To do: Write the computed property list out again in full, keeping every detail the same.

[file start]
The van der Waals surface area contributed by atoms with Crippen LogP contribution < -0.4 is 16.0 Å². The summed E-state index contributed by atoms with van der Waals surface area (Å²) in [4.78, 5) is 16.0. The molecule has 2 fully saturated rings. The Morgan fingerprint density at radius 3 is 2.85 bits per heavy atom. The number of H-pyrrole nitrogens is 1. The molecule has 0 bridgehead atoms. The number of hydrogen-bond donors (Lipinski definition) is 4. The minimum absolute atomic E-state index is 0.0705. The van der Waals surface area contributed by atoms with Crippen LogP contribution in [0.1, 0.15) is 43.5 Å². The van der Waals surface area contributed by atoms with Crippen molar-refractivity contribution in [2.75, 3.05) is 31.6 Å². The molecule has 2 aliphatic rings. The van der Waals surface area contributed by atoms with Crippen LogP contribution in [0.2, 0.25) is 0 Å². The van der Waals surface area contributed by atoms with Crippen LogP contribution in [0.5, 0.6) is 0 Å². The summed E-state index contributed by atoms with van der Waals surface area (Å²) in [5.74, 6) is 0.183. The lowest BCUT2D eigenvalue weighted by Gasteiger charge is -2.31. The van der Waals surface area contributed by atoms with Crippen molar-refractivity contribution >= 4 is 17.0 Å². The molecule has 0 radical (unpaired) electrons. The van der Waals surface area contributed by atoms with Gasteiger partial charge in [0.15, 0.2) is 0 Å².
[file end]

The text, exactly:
The van der Waals surface area contributed by atoms with Crippen LogP contribution < -0.4 is 16.0 Å². The summed E-state index contributed by atoms with van der Waals surface area (Å²) in [4.78, 5) is 16.0. The molecule has 2 fully saturated rings. The Morgan fingerprint density at radius 3 is 2.85 bits per heavy atom. The number of H-pyrrole nitrogens is 1. The molecule has 0 bridgehead atoms. The number of hydrogen-bond donors (Lipinski definition) is 4. The minimum absolute atomic E-state index is 0.0705. The van der Waals surface area contributed by atoms with Crippen LogP contribution in [0.1, 0.15) is 43.5 Å². The van der Waals surface area contributed by atoms with Crippen molar-refractivity contribution in [2.75, 3.05) is 31.6 Å². The molecule has 2 aliphatic rings. The van der Waals surface area contributed by atoms with Crippen LogP contribution in [0.2, 0.25) is 0 Å². The van der Waals surface area contributed by atoms with Crippen LogP contribution in [0.5, 0.6) is 0 Å². The summed E-state index contributed by atoms with van der Waals surface area (Å²) in [5.74, 6) is 0.183. The lowest BCUT2D eigenvalue weighted by Gasteiger charge is -2.31. The van der Waals surface area contributed by atoms with Crippen molar-refractivity contribution >= 4 is 17.0 Å². The molecule has 0 radical (unpaired) electrons. The van der Waals surface area contributed by atoms with Gasteiger partial charge in [0.15, 0.2) is 0 Å².